Colombia’s Ombudsman’s Office warns that the country’s narco-paramilitary groups are expanding, suggesting that these organizations could be lining themselves up to dominate a post-conflict Colombia in which the guerrillas have made peace with the government.
According to the report, the BACRIM (from the Spanish for “criminal band”) are present in 168 municipalities across 27 of Colombia’s 32 provinces. The office identifies seven operative BACRIM: the Urabeños (known as the “Usuga Clan” by the government), the Rastrojos, the Empresa, the Oficina de Envigado, the Aguilas Negras, the Paisas and two factions of the Popular Revolutionary Anti-Terrorist Army (ERPAC) — Bloque Meta and Libertadores del Vichada.
The report says that the Urabeños are expanding within the southwestern province of Nariño, a traditional stronghold of guerrilla groups the Revolutionary Armed Forces of Colombia (FARC) and the National Liberation Army (ELN). The BACRIM group has caused high levels of violence in the Nariño town of Barbacoas.
The report also highlighted the poor security situation in the city of Cali, and noted a “latent” BACRIM presence in parts of Cordoba, Antioquia, Vichada and Guaviare.
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The expansion described by the Ombudsman’s Office suggests that the BACRIM — specifically the Urabeños, who are arguably Colombia’s only real remaining BACRIM, and certainly the only one with a national reach — may be preparing for a post-conflict scenario, in which the FARC rebels have made a peace deal with the government.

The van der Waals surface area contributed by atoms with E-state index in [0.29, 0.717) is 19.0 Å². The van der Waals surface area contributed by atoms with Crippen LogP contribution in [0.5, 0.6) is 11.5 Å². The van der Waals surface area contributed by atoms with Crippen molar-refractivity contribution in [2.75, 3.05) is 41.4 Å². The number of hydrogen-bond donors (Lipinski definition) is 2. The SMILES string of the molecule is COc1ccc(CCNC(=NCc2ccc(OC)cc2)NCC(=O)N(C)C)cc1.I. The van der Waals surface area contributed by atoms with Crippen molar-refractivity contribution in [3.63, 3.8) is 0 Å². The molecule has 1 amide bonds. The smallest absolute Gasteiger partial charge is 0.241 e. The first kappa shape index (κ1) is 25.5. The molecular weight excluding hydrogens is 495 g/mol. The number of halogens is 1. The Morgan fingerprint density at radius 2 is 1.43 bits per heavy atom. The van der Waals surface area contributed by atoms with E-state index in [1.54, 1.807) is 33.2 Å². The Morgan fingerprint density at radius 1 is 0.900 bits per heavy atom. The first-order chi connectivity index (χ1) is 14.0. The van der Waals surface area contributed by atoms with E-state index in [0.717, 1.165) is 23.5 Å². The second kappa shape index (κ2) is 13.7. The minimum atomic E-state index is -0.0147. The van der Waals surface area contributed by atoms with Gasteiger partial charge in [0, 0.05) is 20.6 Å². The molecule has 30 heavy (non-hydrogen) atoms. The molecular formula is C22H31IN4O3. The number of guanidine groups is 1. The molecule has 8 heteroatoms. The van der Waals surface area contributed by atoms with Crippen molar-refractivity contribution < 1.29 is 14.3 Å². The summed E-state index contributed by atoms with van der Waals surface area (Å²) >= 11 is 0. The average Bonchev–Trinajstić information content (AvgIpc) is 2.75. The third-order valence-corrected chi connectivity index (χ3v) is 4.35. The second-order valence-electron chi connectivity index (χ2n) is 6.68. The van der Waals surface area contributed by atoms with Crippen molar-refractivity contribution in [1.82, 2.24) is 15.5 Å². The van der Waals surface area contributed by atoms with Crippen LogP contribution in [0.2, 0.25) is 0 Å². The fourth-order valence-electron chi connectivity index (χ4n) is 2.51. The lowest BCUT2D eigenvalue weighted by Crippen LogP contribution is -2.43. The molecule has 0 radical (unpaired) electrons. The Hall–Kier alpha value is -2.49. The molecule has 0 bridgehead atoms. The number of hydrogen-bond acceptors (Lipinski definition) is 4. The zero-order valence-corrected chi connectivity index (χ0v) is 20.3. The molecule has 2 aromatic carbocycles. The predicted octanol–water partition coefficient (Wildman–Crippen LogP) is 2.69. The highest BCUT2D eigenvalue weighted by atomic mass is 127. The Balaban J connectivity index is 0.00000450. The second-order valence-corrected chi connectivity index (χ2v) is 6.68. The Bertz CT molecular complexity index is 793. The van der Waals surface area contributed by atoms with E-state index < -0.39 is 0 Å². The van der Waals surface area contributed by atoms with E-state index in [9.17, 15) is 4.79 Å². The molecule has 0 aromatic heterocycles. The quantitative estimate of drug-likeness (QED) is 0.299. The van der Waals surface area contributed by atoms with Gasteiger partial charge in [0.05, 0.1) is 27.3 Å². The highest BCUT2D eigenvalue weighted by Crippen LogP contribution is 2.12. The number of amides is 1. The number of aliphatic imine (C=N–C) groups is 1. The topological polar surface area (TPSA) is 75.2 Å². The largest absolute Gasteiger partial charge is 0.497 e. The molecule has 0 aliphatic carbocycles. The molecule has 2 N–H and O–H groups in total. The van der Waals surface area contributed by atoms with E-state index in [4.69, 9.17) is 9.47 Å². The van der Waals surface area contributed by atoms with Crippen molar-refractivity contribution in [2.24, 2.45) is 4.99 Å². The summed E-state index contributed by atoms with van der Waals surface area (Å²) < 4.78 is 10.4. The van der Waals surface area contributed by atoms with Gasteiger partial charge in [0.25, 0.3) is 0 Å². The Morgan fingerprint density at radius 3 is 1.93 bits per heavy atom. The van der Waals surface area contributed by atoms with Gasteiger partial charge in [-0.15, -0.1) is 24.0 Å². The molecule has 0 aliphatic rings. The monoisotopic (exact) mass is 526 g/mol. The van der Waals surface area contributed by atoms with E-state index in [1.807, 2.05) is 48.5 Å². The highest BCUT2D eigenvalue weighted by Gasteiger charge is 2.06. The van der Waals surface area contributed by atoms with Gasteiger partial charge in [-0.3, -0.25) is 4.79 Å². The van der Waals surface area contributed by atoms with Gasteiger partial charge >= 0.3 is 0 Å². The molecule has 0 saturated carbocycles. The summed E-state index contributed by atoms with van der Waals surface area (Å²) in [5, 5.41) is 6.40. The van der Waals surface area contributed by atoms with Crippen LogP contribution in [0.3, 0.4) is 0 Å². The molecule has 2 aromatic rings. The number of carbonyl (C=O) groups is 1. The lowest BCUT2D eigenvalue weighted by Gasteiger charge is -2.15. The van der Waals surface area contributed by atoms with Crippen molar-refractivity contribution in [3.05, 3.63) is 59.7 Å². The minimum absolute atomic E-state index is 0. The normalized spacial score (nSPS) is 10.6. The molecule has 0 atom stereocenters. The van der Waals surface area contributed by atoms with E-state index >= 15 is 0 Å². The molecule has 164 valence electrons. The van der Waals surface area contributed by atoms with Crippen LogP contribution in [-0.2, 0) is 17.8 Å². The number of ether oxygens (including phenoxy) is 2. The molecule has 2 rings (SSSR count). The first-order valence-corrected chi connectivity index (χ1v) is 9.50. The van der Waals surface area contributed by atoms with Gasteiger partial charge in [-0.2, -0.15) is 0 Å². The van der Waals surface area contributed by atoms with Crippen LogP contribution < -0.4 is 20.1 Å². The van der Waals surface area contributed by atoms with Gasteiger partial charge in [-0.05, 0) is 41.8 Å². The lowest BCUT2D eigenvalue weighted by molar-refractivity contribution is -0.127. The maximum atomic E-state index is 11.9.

Certain factions of the FARC are deeply involved in the drug trade and sell product to the BACRIM. By increasing their presence in regions like Nariño (a major coca-growing province), the Urabeños may be hoping to take control of all links in the drug chain in the event that the FARC demobilizes. The Urabeños’ expansion is also a sign of the weakening of the Rastrojos, a rival group that formerly controlled the strategic Nariño port of Tumaco.
Indeed, a recent study by the Fundacion Ideas para la Paz (FIP – pdf) indicates a weakening of guerrilla presence in some traditional strongholds in recent years, while the Urabeños have increased their power, presence and size, and a number of new, “low-profile” criminal groups have emerged.
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However, the Ombudsman’s Office statistics on BACRIM presence differ considerably from those released in September by Colombia’s national police, who reported that BACRIM groups were present in 130 municipalities across only 15 provinces.
This discrepancy appears to be due to the bodies’ different classifications of which groups qualify as “BACRIM.” The government currently recognizes just three such organizations: the Urabeños, the Rastrojos and the ERPAC. The Ombudsman’s Office, on the other hand, includes largely defunct groups like the Aguilas Negras and the Paisas, as well as the Empresa — a criminal group that formerly served the Rastrojos, operating around the Pacific port of Buenaventura and lacking the national reach or structure of the major BACRIM.